Food & Hotel Asia 2018

Why US-China trade war will strengthen cross-border ecommerce boom: Industry experts

By Lester Wan

- Last updated on GMT

Dai Yin (extreme right), associate of Keller and Heckman LLP, said the US-China trade war won't last forever because both countries need each other.
Dai Yin (extreme right), associate of Keller and Heckman LLP, said the US-China trade war won't last forever because both countries need each other.
The trade spat between China and the US will serve to strengthen China’s booming cross-border ecommerce market, industry experts have said, even though uncertainty around regulations is again heightening.

Shanghai-based Dai Yin, associate of Keller and Heckman LLP — which counts food and food additive clients within the range of industries it serves — said the increasing trade tension between the two countries would lead to more people turning to online channels and ecommerce platforms for food procurement.

She added cross-border ecommerce was continuing to receive "preferential treatment”​ because “nowadays, China is really promoting this industry segment”​.

“Personally, I think the trade ‘war’ won’t last forever, because the US and China both need each other,” ​she said, but added ecommerce would be one of the few winners in the ongoing dispute.

Regulatory ease

Kazef Chan, senior purchasing manager of Tmall International Asia — the online retail site spun off from Taobao and operated by the Alibaba Group — underlined the regulatory advantages of ecommerce.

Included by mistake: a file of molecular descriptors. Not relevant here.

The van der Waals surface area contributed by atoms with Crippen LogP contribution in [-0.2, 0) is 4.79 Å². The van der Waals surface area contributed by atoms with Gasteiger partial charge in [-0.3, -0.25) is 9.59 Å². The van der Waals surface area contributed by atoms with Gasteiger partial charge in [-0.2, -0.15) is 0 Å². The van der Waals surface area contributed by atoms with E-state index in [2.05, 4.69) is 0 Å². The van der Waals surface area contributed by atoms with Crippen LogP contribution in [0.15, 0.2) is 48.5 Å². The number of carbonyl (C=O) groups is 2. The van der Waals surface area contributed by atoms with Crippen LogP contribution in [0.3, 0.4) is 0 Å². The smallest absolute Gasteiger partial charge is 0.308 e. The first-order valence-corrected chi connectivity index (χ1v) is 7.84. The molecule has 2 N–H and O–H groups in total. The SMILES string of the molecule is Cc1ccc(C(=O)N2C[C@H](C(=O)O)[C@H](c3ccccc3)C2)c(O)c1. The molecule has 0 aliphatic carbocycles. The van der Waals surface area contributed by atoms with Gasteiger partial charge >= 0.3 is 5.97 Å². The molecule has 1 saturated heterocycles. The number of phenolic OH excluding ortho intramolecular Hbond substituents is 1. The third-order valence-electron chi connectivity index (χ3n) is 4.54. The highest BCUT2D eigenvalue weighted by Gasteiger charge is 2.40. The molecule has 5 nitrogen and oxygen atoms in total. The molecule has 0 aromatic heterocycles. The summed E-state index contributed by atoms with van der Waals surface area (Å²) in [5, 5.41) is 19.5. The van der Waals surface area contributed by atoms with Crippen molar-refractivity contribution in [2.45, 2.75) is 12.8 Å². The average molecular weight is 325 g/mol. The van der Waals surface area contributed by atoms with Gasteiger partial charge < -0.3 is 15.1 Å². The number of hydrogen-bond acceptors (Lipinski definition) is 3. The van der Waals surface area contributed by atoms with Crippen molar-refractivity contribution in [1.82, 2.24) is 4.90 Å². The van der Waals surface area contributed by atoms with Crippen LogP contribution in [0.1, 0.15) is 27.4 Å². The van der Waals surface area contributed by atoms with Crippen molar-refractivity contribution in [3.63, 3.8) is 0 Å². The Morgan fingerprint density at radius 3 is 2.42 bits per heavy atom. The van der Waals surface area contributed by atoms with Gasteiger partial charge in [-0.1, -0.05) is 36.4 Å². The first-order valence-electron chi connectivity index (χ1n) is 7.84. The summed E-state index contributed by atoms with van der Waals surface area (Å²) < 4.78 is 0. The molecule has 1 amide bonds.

Companies entering the market through traditional, general trade routes, are subject to many "registrations".

“But nowadays under the new channel, cross-border ecommerce, you don’t actually have to pay the tariffs. You just have to pay 70% of the VAT,”​ said Chan.

“This has so many benefits for all suppliers, not just for food but all the brands.

“The tax is lower, all the processes are much simpler and, especially for food items, all the brands or suppliers have it easier for labelling.

 “You just have to use all the wordings and statements in the home country and you can send the goods to the port in China and they will be placed in the warehouse.

“When customers place the order on the e-platform, they can (quickly and easily) go through all the customs clearances.”

Rules change?

Chan added that there are many foods that cannot go through the general trade route, or have great difficulty in doing so, but can go through cross-border ecommerce.

Responding to FoodNavigator-Asia’s query, Chan cited instant bird’s nest as an example.

While dry bird’s nest enters through general trade and goes through manufacturing in China, instant bird's nest firms found it difficult to gain regulatory approval.

“So cross-border ecommerce is another way for instant bird’s nest (to be imported or sold). Many brands are booming from the second half of 2017 because of this,” ​he said.

However, Dai cautioned that the existing ecommerce rules are due to expire at the end of this year, with uncertainty surrounding the government’s next move.

She said the official word is that the government is still in discussion about the measures to be taken.

Both speakers’ views were shared at a panel discussion at Food and Hotel Asia 2018 in Singapore.

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